In 2000–2002 Benkart was named a Polya Lecturer[11] by the Mathematical Association of America. She was elected a Fellow of the American Mathematical Society (AMS)[12] in the inaugural class of 2013.

She has served on the editorial boards of the American Mathematical Society for Surveys and Monographs and Abstracts,[13] the Journal of Algebra,[14] the Korean Mathematical Colloquium, the Nova Journal of Algebra and Geometry, Communications in Algebra, and Algebras, Groups, and Geometries. She served as the Associate Secretary of the American Mathematical Society for the Central Section from 2010–2016.[15]

Benkart has been active in the Association for Women in Mathematics (AWM). She was elected and served as President of the AWM from 2009–2011.[16] In 2014 she was selected to deliver the AWM-AMS Noether Lecture.[17] The title of her talk was Walking on Graphs the Representation Theory Way.[18]

In 2014 at the International Congress of Mathematicians held in Seoul, she delivered the ICM Emmy Noether Lecture.[19]

In 2017 she was selected as a fellow of the Association for Women in Mathematics in the inaugural class.[20]

Selected publications[edit]

External links[edit]


  1. ^ "Personal Profile of Dr. Georgia M. Benkart". Mathematical Sciences Research Institute. Retrieved 14 March 2017. 
  2. ^ Allison, Bruce; Benkart, Georgia; Gao, Yun (2002). Lie algebras graded by the root systems BCr, r ≥ 2. Memoirs of the American Mathematical Society. 158. American Mathematical Society. ISBN 978-0-8218-2811-3. MR 1902499. 
  3. ^ Benkart, Georgia M.; Britten, Daniel; Lemire, Frank (May 1990). Stability in Modules for Classical Lie Algebras: A Constructive Approach. Memoirs of the American Mathematical Society. 85. Providence, R.I.: American Mathematical Society. ISBN 978-0-8218-2492-4. MR 2488391. Retrieved 10 June 2014. 
  4. ^ a b Benkart, Georgia; Gregory, Thomas; Premet, Alexander (2009). The recognition theorem for graded Lie algebras in prime characteristic. Memoirs of the American Mathematical Society. 197. American Mathematical Society. ISBN 978-0-8218-4226-3. 
  5. ^ Benkart, Georgia; J. Marshall Osborn (1988). "Toral rank one Lie algebras". Journal of Algebra. 115 (1): 238–250. doi:10.1016/0021-8693(88)90293-1. Retrieved 27 May 2014. 
  6. ^ Review of The recognition theorem for graded Lie algebras in prime characteristic by Murray R. Bremner (2009), MR2488391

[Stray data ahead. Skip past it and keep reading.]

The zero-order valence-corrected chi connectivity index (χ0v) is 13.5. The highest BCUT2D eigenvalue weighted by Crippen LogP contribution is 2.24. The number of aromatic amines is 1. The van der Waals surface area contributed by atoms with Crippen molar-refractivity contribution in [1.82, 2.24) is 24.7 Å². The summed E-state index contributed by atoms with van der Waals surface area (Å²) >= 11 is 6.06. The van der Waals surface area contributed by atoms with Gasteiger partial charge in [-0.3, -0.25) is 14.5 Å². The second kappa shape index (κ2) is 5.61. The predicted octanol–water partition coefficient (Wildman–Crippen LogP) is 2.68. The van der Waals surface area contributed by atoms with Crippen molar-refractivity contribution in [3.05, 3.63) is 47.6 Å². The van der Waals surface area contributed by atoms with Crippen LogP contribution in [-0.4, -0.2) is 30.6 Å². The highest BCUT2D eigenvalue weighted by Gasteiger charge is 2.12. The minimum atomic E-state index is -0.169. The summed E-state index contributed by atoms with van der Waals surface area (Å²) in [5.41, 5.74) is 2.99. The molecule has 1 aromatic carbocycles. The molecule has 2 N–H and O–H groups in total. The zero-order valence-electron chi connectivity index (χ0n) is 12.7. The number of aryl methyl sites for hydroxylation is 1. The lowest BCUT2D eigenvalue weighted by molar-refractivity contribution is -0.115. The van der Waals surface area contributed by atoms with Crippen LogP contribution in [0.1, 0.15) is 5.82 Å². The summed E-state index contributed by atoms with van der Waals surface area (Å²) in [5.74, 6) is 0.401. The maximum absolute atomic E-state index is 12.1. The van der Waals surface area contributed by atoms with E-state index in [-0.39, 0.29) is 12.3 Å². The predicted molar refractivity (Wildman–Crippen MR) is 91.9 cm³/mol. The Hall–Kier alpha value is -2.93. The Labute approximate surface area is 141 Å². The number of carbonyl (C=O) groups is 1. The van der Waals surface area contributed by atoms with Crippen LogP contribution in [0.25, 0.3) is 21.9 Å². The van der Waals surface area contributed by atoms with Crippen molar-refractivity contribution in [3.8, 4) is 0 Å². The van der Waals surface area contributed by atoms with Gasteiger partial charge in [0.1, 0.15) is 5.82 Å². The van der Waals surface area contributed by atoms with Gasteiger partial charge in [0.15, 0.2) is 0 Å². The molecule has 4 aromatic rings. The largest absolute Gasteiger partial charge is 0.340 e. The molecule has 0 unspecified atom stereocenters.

7. ^ "A Brief History of Women Mathematicians at Wisconsin". University of Wisconsin Math Department. Archived from the original on 29 May 2014. Retrieved 21 May 2014. 
  8. ^ "University of Wisconsin Honors and Awards". University of Wisconsin. Retrieved 23 May 2014. 
  9. ^ "Joint Mathematics Meeting AMS-MAA Invited Address". American Mathematical Society. Retrieved 23 May 2014. 
  10. ^ "2001 CMS Summer Meeting". Photos from the 2001 CMS Summer Meeting. Canadian Mathematical Society. Retrieved 10 June 2014. 
  11. ^ "Pólya Lectures". Mathematical Association of America. Retrieved 21 May 2014. 
  12. ^ "List of Fellows of the American Mathematical Society". American Mathematical Society. Retrieved 21 May 2014. 
  13. ^ "AMS Editorial Boards". American Mathematical Society. Retrieved 21 May 2014. 
  14. ^ "Journal of Algebra" (PDF). Elsevier. Retrieved 27 May 2014. 
  15. ^ "AMS Council Members". American Mathematical Society. Retrieved 22 May 2014. 
  16. ^ "President's Report". AWM Newsletter. 39 (2): 1–5. March–April 2009. Retrieved 27 May 2014. 
  17. ^ "List of Noether Lecturers". Retrieved 22 May 2014. 
  18. ^ "Noether Lecture Profile". Association for Women in Mathematics. Retrieved 22 May 2014. 
  19. ^ "ICM Emmy Noether Lecture". the organizing committee of Seoul ICM 2014. Archived from the original on 6 October 2014. Retrieved 2 October 2014. 
  20. ^ "Launch of the AWM Fellows Program". Association for Women in Mathematics. Retrieved 7 November 2017.